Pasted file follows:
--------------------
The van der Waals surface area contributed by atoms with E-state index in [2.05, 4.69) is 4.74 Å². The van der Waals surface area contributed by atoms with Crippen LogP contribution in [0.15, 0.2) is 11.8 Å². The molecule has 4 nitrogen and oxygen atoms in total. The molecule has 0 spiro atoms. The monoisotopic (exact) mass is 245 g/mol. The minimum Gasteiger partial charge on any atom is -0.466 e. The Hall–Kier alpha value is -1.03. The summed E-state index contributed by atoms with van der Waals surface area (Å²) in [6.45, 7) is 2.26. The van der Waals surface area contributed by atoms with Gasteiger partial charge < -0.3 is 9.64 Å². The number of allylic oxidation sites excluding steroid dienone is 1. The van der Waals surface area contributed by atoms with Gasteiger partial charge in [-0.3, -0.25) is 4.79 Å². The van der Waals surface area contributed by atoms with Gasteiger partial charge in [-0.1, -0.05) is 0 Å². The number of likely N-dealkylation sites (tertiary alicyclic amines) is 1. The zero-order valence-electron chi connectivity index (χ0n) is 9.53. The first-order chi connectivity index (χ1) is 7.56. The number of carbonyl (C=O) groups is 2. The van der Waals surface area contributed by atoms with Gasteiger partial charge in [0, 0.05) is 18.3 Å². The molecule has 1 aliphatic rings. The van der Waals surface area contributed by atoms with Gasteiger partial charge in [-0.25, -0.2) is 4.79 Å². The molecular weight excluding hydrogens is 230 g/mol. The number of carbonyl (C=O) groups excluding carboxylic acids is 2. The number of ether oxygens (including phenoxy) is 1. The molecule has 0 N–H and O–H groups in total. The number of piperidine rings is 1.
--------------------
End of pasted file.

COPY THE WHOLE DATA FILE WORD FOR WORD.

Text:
The van der Waals surface area contributed by atoms with E-state index in [2.05, 4.69) is 4.74 Å². The van der Waals surface area contributed by atoms with Crippen LogP contribution in [0.15, 0.2) is 11.8 Å². The molecule has 4 nitrogen and oxygen atoms in total. The molecule has 0 spiro atoms. The monoisotopic (exact) mass is 245 g/mol. The minimum Gasteiger partial charge on any atom is -0.466 e. The Hall–Kier alpha value is -1.03. The summed E-state index contributed by atoms with van der Waals surface area (Å²) in [6.45, 7) is 2.26. The van der Waals surface area contributed by atoms with Gasteiger partial charge < -0.3 is 9.64 Å². The number of allylic oxidation sites excluding steroid dienone is 1. The van der Waals surface area contributed by atoms with Gasteiger partial charge in [-0.3, -0.25) is 4.79 Å². The van der Waals surface area contributed by atoms with Gasteiger partial charge in [-0.1, -0.05) is 0 Å². The number of likely N-dealkylation sites (tertiary alicyclic amines) is 1. The zero-order valence-electron chi connectivity index (χ0n) is 9.53. The first-order chi connectivity index (χ1) is 7.56. The number of carbonyl (C=O) groups is 2. The van der Waals surface area contributed by atoms with Gasteiger partial charge in [0, 0.05) is 18.3 Å². The molecule has 1 aliphatic rings. The van der Waals surface area contributed by atoms with Gasteiger partial charge in [-0.25, -0.2) is 4.79 Å². The molecular weight excluding hydrogens is 230 g/mol. The number of carbonyl (C=O) groups excluding carboxylic acids is 2. The number of ether oxygens (including phenoxy) is 1. The molecule has 0 N–H and O–H groups in total. The number of piperidine rings is 1.